Q&A with Ruth Hunduma - Director of The Medallion - LSFF & Clermont-Ferrand 2024
Friday 26 January 2024, by ,
A single piece of jewellery holds the story of generations. Director Ruth and her mother go back to Ethiopia and explore her mother’s story as a survivor of the Red Terror genocide.
A remarkable and ambitious documentary by Ruth Hunduma. By revisiting her own family’s trajectory and a dark chapter in Ethiopia’s history, the film serves as a powerful act of remembrance and the need to transmit this knowledge and acknowledgement to future generations.
The short will also be part of the London Short Film Festival and will be screened as part of Ancestral Remembrance at the Garden Cinema on 27 January.
What gave you the impetus to make this film?
As the Tigray war grew and worsened in Ethiopia, myself, my family, and our people were becoming astounded by the lack of media coverage it was receiving - especially due to the severity of the war. The Red Terror Genocide was something my mother always used to talk about in my childhood, and I recognized a reccurring theme; a Western neglect. And thus, selective solidarity. The Red Terror genocide came and went, and remained relatively unknown in its aftermath, and I had a deep dread that the same would happen in this instance. Hence I decided to make this film, using my mother as a vessel, and her experience in the genocide as a symbolic link to the recent war. I not only wanted to shine light on the tragedy of those times, but also highlight the resilience and immense retainment of joy the people of Ethiopia grasped following these times, and continue to grasp. And ultimately, humanise the face of war.
How did you mother welcome it? And your uncles?
My mother welcomed it very warmly. She was nervous, given the political instability at the period, however always had a yearn to tell her story. And this is the most perfect way for it to be told... through the voice of her child. Her legacy.
What would you say where the biggest hurdles you faced?
When I was first out in Ethiopia filming (I shot it in 2 parts, first in June 2022 by myself, and then again in December 2022 with my crew and team), it was in the midst of the war. I got stopped by the military on multiple occasions and even had my camera confiscated at one point. There was a deep sense of paranoia in the air. I managed to shoot incognito for all the public scenes and really embraced the intimate moments with my mother. By the time my crew had come out to Ethiopia, a ceasefire had been declared to weeks prior, but it was still a risk, and we had to keep a close eye for government bodies, and have protective personnel with us, however we managed to rapidly shoot what we needed. And it was a deeply moving experience.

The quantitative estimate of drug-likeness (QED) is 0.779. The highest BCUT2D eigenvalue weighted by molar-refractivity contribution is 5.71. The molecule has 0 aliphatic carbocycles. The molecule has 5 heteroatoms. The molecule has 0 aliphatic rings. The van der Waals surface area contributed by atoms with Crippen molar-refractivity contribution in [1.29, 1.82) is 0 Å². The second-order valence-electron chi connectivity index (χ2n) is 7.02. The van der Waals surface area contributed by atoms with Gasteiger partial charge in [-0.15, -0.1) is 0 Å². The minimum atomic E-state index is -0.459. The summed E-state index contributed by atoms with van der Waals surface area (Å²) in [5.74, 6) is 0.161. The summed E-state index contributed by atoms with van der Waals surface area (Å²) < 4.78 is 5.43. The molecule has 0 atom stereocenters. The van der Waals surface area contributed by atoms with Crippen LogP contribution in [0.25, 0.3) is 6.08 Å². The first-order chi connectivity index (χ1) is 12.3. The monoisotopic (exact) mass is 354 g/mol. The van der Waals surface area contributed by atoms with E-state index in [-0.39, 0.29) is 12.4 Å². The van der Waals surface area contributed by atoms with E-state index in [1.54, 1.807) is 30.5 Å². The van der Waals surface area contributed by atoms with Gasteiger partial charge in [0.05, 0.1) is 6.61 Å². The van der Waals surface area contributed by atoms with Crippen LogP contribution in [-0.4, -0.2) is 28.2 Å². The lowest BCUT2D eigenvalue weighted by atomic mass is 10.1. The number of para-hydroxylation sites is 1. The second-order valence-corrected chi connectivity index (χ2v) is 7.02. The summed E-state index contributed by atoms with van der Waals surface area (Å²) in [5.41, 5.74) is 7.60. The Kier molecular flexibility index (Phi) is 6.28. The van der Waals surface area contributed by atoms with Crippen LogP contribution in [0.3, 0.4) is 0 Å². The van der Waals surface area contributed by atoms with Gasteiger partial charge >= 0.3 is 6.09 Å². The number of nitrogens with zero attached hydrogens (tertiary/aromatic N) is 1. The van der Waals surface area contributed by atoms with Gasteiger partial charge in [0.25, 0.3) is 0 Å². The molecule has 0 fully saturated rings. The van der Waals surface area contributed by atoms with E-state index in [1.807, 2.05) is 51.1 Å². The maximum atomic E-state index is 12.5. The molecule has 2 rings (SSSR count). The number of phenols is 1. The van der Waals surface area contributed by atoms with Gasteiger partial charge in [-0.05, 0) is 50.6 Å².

Tell us a bit more about your choices as a filmmaker - your use of archives and perspectives...
I wanted to really lean on artistry and beauty for this film. I didn’t want to display Ethiopia in a manner that is all too familiar in society - as war-torn and forlorn - nor make a formulaic war documentary. I like breaking the rules. I wanted to lens the country with the profound beauty I see in it, and give the film the gift or artistic depth and texture. Making this film is a form of care, of paying my dues and respect to my mother and my country, and I wanted to do so in the most beautiful way possible.
Would you say making this documentary has impacted on the relationship you have with Ethiopia?
Absolutely. I’ve seen sides and corners of this country and its beautiful people in ways I have never seen before. And I’ve been travelling to Ethiopia my entire life!
What is your background as a filmmaker?
I’m predominantly a narrative writer/director, however have over the last year ventured into documentary and short form (i.e music videos) and I love it! It’s great training ground.
What are your hopes for Clermont FF 2024?
I’m hoping to see as many wonderful films as I can and meet the incredible talent that’s going to be there. And sip on some lovely French wine!